Evaluation of hospital-grade disinfectants on viral deposition on surfaces after toilet flushing

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3 Citations (Scopus)

Abstract

Background: Past studies have shown that infectious aerosols created during toilet flushing result in surface contamination of the restroom. The goals of this study were to quantify viral contamination of surfaces in restrooms after flushing and the impact of disinfectants added to the toilet bowl prior to flushing on reducing surface contamination. Methods: The degree of contamination of surfaces in the restroom was assessed with and without the addition of coliphage MS2 to the toilet bowl before flushing. The bowl water and various surfaces in the restroom were subsequently tested for the presence of the virus. Results: The toilet bowl rim, toilet seat top, and toilet seat underside were contaminated in all trials without a disinfectant added to the bowl water before flushing. All disinfectants significantly reduced concentrations on surfaces when the contact time was ≥15 minutes. Hydrogen peroxide resulted in very little reduction of virus in the toilet bowl (<1 log10). Peracetic acid and quaternary ammonium had the greatest log reductions on virus in the organic matter in the toilet. Conclusions: Toilet flushing resulted in extensive contamination of surfaces within the restroom. Addition of disinfectant to the toilet bowl prior to flushing reduced the level of contamination in the bowl and fomites after flushing.

Original languageEnglish (US)
JournalAmerican Journal of Infection Control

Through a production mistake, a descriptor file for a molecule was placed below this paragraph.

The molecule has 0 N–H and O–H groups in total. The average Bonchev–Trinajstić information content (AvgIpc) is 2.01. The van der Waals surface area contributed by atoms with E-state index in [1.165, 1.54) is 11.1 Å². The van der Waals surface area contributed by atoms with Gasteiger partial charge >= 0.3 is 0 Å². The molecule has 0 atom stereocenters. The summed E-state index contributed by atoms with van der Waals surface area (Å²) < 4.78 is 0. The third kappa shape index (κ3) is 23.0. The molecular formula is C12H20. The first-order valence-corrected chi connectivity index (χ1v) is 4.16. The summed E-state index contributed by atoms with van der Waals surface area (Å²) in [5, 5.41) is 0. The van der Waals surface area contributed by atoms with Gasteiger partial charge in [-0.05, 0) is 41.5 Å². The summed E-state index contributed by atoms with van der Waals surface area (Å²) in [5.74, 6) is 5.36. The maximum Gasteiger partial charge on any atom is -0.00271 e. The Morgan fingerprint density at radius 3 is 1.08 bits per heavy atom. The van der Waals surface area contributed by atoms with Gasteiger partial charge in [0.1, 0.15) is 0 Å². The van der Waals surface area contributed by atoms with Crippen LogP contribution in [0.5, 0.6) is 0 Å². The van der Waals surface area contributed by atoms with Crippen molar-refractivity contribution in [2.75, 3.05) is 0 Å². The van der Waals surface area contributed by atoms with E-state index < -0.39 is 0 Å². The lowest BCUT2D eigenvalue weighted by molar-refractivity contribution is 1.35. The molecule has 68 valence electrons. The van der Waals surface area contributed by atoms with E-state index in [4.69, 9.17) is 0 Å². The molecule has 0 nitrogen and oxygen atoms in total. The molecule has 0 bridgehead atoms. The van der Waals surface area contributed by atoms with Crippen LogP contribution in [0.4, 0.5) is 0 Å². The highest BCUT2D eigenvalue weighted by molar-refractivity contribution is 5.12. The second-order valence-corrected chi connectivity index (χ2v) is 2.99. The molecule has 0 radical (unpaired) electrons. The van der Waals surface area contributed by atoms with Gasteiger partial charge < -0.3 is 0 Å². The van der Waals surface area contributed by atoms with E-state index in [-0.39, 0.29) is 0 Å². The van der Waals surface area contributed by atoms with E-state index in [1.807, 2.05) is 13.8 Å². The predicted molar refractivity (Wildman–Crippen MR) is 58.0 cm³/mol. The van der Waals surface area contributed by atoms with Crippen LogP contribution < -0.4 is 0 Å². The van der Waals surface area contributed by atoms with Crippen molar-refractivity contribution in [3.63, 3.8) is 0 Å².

DOIs
StateAccepted/In press - Jan 1 2018

Fingerprint

Disinfectants
Viruses
Fomites
Levivirus
Peracetic Acid
Water
Aerosols
Ammonium Compounds
Hydrogen Peroxide

Keywords

  • Aerosols
  • Disinfection
  • Ebola virus
  • Fomite transmission
  • Health care-associated infections

ASJC Scopus subject areas

  • Epidemiology
  • Health Policy
  • Public Health, Environmental and Occupational Health
  • Infectious Diseases

Cite this

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title = "Evaluation of hospital-grade disinfectants on viral deposition on surfaces after toilet flushing",
abstract = "Background: Past studies have shown that infectious aerosols created during toilet flushing result in surface contamination of the restroom. The goals of this study were to quantify viral contamination of surfaces in restrooms after flushing and the impact of disinfectants added to the toilet bowl prior to flushing on reducing surface contamination. Methods: The degree of contamination of surfaces in the restroom was assessed with and without the addition of coliphage MS2 to the toilet bowl before flushing. The bowl water and various surfaces in the restroom were subsequently tested for the presence of the virus. Results: The toilet bowl rim, toilet seat top, and toilet seat underside were contaminated in all trials without a disinfectant added to the bowl water before flushing. All disinfectants significantly reduced concentrations on surfaces when the contact time was ≥15 minutes. Hydrogen peroxide resulted in very little reduction of virus in the toilet bowl (<1 log10). Peracetic acid and quaternary ammonium had the greatest log reductions on virus in the organic matter in the toilet. Conclusions: Toilet flushing resulted in extensive contamination of surfaces within the restroom. Addition of disinfectant to the toilet bowl prior to flushing reduced the level of contamination in the bowl and fomites after flushing.",